Joseph Johnston (search for this): chapter 6.35
bborn front and covered the escape of the routed Federals into Chattanooga. While our author claims abundant glories for his own people, he accords high praise to the valor, constancy and ability of his antagonists. He highly esteems General Joseph Johnston, and makes a fair and strong exposition of his conduct and efficiency. The crowning success of the book is the contrast presented by the narrative between the characters and conduct of Sherman and Thomas after Johnston's removal from Johnston's removal from the command of the Army of Tennessee. When Hood withdrew his army from Sherman's front and turned towards Tennessee, the great raider debated whether to follow Hood or pursue his raid through Georgia and the Carolinas, thus left open to him. He did not long debate, but selecting such corps and divisions as would make up a well organized army of 65,000 men, he sent the debris to Thomas. He even dismounted Wilson's cavalry to furnish the cavalry reserved with his own wing with a better remount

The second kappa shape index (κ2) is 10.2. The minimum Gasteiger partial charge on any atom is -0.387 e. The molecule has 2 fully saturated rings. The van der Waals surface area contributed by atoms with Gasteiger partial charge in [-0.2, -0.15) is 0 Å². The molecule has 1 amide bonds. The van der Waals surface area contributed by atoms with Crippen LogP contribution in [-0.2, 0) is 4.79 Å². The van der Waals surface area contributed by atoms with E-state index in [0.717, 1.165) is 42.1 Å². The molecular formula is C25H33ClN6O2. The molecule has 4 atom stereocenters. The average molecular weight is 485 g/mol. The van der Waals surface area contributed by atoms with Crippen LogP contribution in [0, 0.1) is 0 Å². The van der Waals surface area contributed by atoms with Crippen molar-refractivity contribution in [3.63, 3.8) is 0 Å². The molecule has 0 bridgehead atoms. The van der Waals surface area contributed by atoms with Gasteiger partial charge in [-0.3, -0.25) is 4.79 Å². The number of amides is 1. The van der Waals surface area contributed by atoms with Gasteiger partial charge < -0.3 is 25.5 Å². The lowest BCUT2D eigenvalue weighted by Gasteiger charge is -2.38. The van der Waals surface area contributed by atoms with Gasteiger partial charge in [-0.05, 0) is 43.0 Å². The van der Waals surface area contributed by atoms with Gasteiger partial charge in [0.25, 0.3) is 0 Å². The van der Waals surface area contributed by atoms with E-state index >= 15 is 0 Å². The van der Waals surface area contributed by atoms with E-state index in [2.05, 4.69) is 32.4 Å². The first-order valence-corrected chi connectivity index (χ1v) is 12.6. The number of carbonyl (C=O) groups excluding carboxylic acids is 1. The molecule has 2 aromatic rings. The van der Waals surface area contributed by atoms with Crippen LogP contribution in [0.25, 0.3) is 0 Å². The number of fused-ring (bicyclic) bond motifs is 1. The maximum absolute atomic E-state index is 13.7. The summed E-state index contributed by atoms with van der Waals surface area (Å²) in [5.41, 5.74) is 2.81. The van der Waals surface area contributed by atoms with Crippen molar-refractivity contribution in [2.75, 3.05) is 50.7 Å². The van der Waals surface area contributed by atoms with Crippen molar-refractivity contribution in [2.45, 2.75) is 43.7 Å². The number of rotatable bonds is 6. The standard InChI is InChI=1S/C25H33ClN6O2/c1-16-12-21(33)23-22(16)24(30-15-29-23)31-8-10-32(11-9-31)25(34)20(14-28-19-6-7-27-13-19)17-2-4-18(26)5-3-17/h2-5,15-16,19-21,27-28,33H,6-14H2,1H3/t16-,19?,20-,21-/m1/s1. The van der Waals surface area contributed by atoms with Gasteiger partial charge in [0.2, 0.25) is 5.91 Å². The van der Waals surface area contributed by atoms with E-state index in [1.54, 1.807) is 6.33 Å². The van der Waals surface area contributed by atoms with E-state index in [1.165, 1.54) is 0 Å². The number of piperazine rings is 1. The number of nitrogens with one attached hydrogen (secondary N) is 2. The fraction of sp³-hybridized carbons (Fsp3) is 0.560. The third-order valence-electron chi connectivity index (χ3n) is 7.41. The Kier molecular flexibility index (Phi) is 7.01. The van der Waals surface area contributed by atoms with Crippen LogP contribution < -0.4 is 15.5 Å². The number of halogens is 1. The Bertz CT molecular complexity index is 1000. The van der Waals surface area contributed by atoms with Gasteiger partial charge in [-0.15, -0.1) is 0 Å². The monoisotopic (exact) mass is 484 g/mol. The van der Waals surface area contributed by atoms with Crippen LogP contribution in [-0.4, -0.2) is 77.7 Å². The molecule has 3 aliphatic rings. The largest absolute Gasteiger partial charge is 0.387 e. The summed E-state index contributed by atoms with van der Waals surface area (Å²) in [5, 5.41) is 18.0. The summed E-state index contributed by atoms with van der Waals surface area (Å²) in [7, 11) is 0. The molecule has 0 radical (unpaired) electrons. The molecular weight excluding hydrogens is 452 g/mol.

Wade Hampton (search for this): chapter 6.35
did, at the First Manassas. Nor have been surprised and routed at Shiloh. Nor defeated at Chickasaw Bluff by one-tenth of his force. Nor have been repulsed by Hardee at Missionary Ridge. Nor have been driven out of the Deer Creek country. Nor have fled from Enterprise to Vicksburg on the defeat of his expedition against Mobile and Selma. Nor have made his march to the sea. Nor have said in his official reports and in his testimony before the claims commission that General Wade Hampton burned Columbia, when he knew he did not. Nor have written and published his story of all these things. The Southern army lost nothing when Sherman decided to fight against Louisiana. Had General Thomas followed his natural inclinations and adhered to his allegiance to Virginia, and accepted the commission of Colonel, which he had procured from Governor Letcher, his native State would have been the better off by one more able and brave Virginian fighting in defence of princip